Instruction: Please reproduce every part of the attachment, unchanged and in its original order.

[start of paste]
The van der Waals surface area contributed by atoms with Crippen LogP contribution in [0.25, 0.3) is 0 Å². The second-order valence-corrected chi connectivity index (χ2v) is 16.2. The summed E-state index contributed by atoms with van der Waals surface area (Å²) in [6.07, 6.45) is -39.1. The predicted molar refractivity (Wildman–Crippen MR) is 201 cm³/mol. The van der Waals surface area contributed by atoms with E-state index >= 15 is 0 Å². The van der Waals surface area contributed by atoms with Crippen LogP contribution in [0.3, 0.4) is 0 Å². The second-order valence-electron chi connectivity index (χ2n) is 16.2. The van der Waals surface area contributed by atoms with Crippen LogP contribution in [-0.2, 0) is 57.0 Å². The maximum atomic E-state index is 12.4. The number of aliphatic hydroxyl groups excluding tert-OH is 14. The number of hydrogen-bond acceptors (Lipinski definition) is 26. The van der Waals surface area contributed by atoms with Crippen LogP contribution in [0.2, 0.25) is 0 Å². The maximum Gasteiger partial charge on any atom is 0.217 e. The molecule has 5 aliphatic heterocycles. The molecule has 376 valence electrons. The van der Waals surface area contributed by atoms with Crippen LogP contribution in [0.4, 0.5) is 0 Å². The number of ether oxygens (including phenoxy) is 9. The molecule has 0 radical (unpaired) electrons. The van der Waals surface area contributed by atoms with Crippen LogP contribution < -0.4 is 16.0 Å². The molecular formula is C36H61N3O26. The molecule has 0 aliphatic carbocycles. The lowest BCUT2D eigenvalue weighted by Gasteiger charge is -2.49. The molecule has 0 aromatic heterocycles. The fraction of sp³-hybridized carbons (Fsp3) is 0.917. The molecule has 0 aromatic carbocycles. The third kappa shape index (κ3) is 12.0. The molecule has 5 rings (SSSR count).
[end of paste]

The van der Waals surface area contributed by atoms with Crippen LogP contribution in [0.25, 0.3) is 0 Å². The second-order valence-corrected chi connectivity index (χ2v) is 16.2. The summed E-state index contributed by atoms with van der Waals surface area (Å²) in [6.07, 6.45) is -39.1. The predicted molar refractivity (Wildman–Crippen MR) is 201 cm³/mol. The van der Waals surface area contributed by atoms with E-state index >= 15 is 0 Å². The van der Waals surface area contributed by atoms with Crippen LogP contribution in [0.3, 0.4) is 0 Å². The second-order valence-electron chi connectivity index (χ2n) is 16.2. The van der Waals surface area contributed by atoms with Crippen LogP contribution in [-0.2, 0) is 57.0 Å². The maximum atomic E-state index is 12.4. The number of aliphatic hydroxyl groups excluding tert-OH is 14. The number of hydrogen-bond acceptors (Lipinski definition) is 26. The van der Waals surface area contributed by atoms with Crippen LogP contribution in [0.2, 0.25) is 0 Å². The maximum Gasteiger partial charge on any atom is 0.217 e. The molecule has 5 aliphatic heterocycles. The molecule has 376 valence electrons. The van der Waals surface area contributed by atoms with Crippen LogP contribution in [0.4, 0.5) is 0 Å². The number of ether oxygens (including phenoxy) is 9. The molecule has 0 radical (unpaired) electrons. The van der Waals surface area contributed by atoms with Crippen LogP contribution < -0.4 is 16.0 Å². The molecular formula is C36H61N3O26. The molecule has 0 aliphatic carbocycles. The lowest BCUT2D eigenvalue weighted by Gasteiger charge is -2.49. The molecule has 0 aromatic heterocycles. The fraction of sp³-hybridized carbons (Fsp3) is 0.917. The molecule has 0 aromatic carbocycles. The third kappa shape index (κ3) is 12.0. The molecule has 5 rings (SSSR count).